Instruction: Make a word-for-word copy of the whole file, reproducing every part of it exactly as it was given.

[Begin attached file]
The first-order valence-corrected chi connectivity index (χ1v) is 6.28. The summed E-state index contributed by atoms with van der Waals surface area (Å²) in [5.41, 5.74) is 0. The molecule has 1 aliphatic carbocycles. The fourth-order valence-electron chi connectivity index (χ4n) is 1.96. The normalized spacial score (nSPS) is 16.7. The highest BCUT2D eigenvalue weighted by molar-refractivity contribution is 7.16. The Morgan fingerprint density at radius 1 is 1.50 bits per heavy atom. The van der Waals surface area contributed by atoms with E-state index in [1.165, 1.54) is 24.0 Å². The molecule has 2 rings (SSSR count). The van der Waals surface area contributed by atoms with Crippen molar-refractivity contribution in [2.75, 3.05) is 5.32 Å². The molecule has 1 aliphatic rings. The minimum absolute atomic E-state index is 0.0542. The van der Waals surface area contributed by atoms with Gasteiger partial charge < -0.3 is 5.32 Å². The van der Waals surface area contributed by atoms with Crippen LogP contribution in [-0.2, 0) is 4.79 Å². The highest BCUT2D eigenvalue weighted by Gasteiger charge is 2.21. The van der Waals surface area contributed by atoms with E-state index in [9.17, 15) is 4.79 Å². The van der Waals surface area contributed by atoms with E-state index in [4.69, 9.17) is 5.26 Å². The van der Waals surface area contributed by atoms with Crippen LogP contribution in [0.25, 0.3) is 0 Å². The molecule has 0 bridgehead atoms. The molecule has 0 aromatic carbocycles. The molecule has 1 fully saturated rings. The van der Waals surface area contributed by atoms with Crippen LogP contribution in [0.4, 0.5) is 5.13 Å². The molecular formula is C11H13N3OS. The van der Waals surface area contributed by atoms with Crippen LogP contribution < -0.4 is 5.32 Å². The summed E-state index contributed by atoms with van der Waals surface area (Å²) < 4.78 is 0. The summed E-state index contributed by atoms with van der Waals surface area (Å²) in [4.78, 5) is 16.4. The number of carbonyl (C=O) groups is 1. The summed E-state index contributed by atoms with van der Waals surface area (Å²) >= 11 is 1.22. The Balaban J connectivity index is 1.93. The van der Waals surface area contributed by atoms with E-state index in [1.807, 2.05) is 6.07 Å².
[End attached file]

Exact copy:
The first-order valence-corrected chi connectivity index (χ1v) is 6.28. The summed E-state index contributed by atoms with van der Waals surface area (Å²) in [5.41, 5.74) is 0. The molecule has 1 aliphatic carbocycles. The fourth-order valence-electron chi connectivity index (χ4n) is 1.96. The normalized spacial score (nSPS) is 16.7. The highest BCUT2D eigenvalue weighted by molar-refractivity contribution is 7.16. The Morgan fingerprint density at radius 1 is 1.50 bits per heavy atom. The van der Waals surface area contributed by atoms with E-state index in [1.165, 1.54) is 24.0 Å². The molecule has 2 rings (SSSR count). The van der Waals surface area contributed by atoms with Crippen molar-refractivity contribution in [2.75, 3.05) is 5.32 Å². The molecule has 1 aliphatic rings. The minimum absolute atomic E-state index is 0.0542. The van der Waals surface area contributed by atoms with Gasteiger partial charge < -0.3 is 5.32 Å². The van der Waals surface area contributed by atoms with Crippen LogP contribution in [-0.2, 0) is 4.79 Å². The highest BCUT2D eigenvalue weighted by Gasteiger charge is 2.21. The van der Waals surface area contributed by atoms with E-state index in [9.17, 15) is 4.79 Å². The van der Waals surface area contributed by atoms with E-state index in [4.69, 9.17) is 5.26 Å². The van der Waals surface area contributed by atoms with Crippen LogP contribution in [0.25, 0.3) is 0 Å². The molecule has 0 bridgehead atoms. The molecule has 0 aromatic carbocycles. The molecule has 1 fully saturated rings. The van der Waals surface area contributed by atoms with Crippen LogP contribution in [0.4, 0.5) is 5.13 Å². The molecular formula is C11H13N3OS. The van der Waals surface area contributed by atoms with Crippen LogP contribution < -0.4 is 5.32 Å². The summed E-state index contributed by atoms with van der Waals surface area (Å²) < 4.78 is 0. The summed E-state index contributed by atoms with van der Waals surface area (Å²) in [4.78, 5) is 16.4. The number of carbonyl (C=O) groups is 1. The summed E-state index contributed by atoms with van der Waals surface area (Å²) >= 11 is 1.22. The Balaban J connectivity index is 1.93. The van der Waals surface area contributed by atoms with E-state index in [1.807, 2.05) is 6.07 Å².